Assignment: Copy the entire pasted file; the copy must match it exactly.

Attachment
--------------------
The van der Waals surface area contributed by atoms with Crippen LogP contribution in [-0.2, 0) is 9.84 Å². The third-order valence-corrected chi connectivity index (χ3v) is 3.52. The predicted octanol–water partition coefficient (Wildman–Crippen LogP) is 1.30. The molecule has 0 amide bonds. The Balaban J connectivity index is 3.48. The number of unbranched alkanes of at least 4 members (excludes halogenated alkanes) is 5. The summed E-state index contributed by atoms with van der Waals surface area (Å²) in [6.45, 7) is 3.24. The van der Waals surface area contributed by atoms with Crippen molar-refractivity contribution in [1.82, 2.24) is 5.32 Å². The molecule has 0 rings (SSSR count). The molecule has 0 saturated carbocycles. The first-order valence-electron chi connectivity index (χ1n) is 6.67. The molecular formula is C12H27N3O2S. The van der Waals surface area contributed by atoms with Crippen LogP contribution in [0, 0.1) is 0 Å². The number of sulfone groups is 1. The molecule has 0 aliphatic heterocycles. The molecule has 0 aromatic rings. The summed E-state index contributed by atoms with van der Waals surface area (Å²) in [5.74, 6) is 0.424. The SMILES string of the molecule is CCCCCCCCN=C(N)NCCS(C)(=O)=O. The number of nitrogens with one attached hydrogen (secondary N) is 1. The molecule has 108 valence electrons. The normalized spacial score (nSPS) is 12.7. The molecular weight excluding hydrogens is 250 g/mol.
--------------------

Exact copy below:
The van der Waals surface area contributed by atoms with Crippen LogP contribution in [-0.2, 0) is 9.84 Å². The third-order valence-corrected chi connectivity index (χ3v) is 3.52. The predicted octanol–water partition coefficient (Wildman–Crippen LogP) is 1.30. The molecule has 0 amide bonds. The Balaban J connectivity index is 3.48. The number of unbranched alkanes of at least 4 members (excludes halogenated alkanes) is 5. The summed E-state index contributed by atoms with van der Waals surface area (Å²) in [6.45, 7) is 3.24. The van der Waals surface area contributed by atoms with Crippen molar-refractivity contribution in [1.82, 2.24) is 5.32 Å². The molecule has 0 rings (SSSR count). The molecule has 0 saturated carbocycles. The first-order valence-electron chi connectivity index (χ1n) is 6.67. The molecular formula is C12H27N3O2S. The van der Waals surface area contributed by atoms with Crippen LogP contribution in [0, 0.1) is 0 Å². The number of sulfone groups is 1. The molecule has 0 aliphatic heterocycles. The molecule has 0 aromatic rings. The summed E-state index contributed by atoms with van der Waals surface area (Å²) in [5.74, 6) is 0.424. The SMILES string of the molecule is CCCCCCCCN=C(N)NCCS(C)(=O)=O. The number of nitrogens with one attached hydrogen (secondary N) is 1. The molecule has 108 valence electrons. The normalized spacial score (nSPS) is 12.7. The molecular weight excluding hydrogens is 250 g/mol.